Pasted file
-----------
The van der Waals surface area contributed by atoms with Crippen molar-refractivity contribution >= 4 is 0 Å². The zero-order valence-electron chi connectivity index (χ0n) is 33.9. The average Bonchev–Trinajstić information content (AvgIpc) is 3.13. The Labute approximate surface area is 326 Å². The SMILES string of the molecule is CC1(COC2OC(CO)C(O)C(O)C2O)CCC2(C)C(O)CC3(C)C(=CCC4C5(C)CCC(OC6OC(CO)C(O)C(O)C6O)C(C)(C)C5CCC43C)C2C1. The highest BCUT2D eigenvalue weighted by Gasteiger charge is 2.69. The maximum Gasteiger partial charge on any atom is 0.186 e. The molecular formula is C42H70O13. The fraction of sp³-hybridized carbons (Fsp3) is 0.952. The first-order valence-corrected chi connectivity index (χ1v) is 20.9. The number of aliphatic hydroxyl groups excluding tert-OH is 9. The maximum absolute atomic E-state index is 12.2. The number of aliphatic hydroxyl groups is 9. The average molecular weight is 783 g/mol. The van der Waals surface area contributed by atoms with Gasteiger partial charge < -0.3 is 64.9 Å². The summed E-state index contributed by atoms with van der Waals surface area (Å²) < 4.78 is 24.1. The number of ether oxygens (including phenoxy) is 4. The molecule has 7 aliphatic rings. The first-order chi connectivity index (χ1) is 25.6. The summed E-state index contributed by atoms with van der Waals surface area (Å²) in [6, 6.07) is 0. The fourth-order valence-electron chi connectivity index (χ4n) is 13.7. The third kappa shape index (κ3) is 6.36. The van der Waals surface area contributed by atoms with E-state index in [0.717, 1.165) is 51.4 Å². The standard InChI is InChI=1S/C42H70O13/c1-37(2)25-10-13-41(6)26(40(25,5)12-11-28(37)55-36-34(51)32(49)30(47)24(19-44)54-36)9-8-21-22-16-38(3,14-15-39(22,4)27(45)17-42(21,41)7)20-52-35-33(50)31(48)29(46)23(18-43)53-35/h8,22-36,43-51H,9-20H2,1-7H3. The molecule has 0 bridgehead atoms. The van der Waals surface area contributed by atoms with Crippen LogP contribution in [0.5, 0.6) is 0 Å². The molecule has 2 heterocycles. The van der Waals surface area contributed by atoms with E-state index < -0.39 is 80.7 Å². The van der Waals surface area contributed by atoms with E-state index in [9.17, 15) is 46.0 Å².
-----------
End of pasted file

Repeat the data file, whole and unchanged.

The van der Waals surface area contributed by atoms with Crippen molar-refractivity contribution >= 4 is 0 Å². The zero-order valence-electron chi connectivity index (χ0n) is 33.9. The average Bonchev–Trinajstić information content (AvgIpc) is 3.13. The Labute approximate surface area is 326 Å². The SMILES string of the molecule is CC1(COC2OC(CO)C(O)C(O)C2O)CCC2(C)C(O)CC3(C)C(=CCC4C5(C)CCC(OC6OC(CO)C(O)C(O)C6O)C(C)(C)C5CCC43C)C2C1. The highest BCUT2D eigenvalue weighted by Gasteiger charge is 2.69. The maximum Gasteiger partial charge on any atom is 0.186 e. The molecular formula is C42H70O13. The fraction of sp³-hybridized carbons (Fsp3) is 0.952. The first-order valence-corrected chi connectivity index (χ1v) is 20.9. The number of aliphatic hydroxyl groups excluding tert-OH is 9. The maximum absolute atomic E-state index is 12.2. The number of aliphatic hydroxyl groups is 9. The average molecular weight is 783 g/mol. The van der Waals surface area contributed by atoms with Gasteiger partial charge < -0.3 is 64.9 Å². The summed E-state index contributed by atoms with van der Waals surface area (Å²) < 4.78 is 24.1. The number of ether oxygens (including phenoxy) is 4. The molecule has 7 aliphatic rings. The first-order chi connectivity index (χ1) is 25.6. The summed E-state index contributed by atoms with van der Waals surface area (Å²) in [6, 6.07) is 0. The fourth-order valence-electron chi connectivity index (χ4n) is 13.7. The third kappa shape index (κ3) is 6.36. The van der Waals surface area contributed by atoms with E-state index in [0.717, 1.165) is 51.4 Å². The standard InChI is InChI=1S/C42H70O13/c1-37(2)25-10-13-41(6)26(40(25,5)12-11-28(37)55-36-34(51)32(49)30(47)24(19-44)54-36)9-8-21-22-16-38(3,14-15-39(22,4)27(45)17-42(21,41)7)20-52-35-33(50)31(48)29(46)23(18-43)53-35/h8,22-36,43-51H,9-20H2,1-7H3. The molecule has 0 bridgehead atoms. The van der Waals surface area contributed by atoms with Crippen LogP contribution in [0.5, 0.6) is 0 Å². The molecule has 2 heterocycles. The van der Waals surface area contributed by atoms with E-state index < -0.39 is 80.7 Å². The van der Waals surface area contributed by atoms with E-state index in [9.17, 15) is 46.0 Å².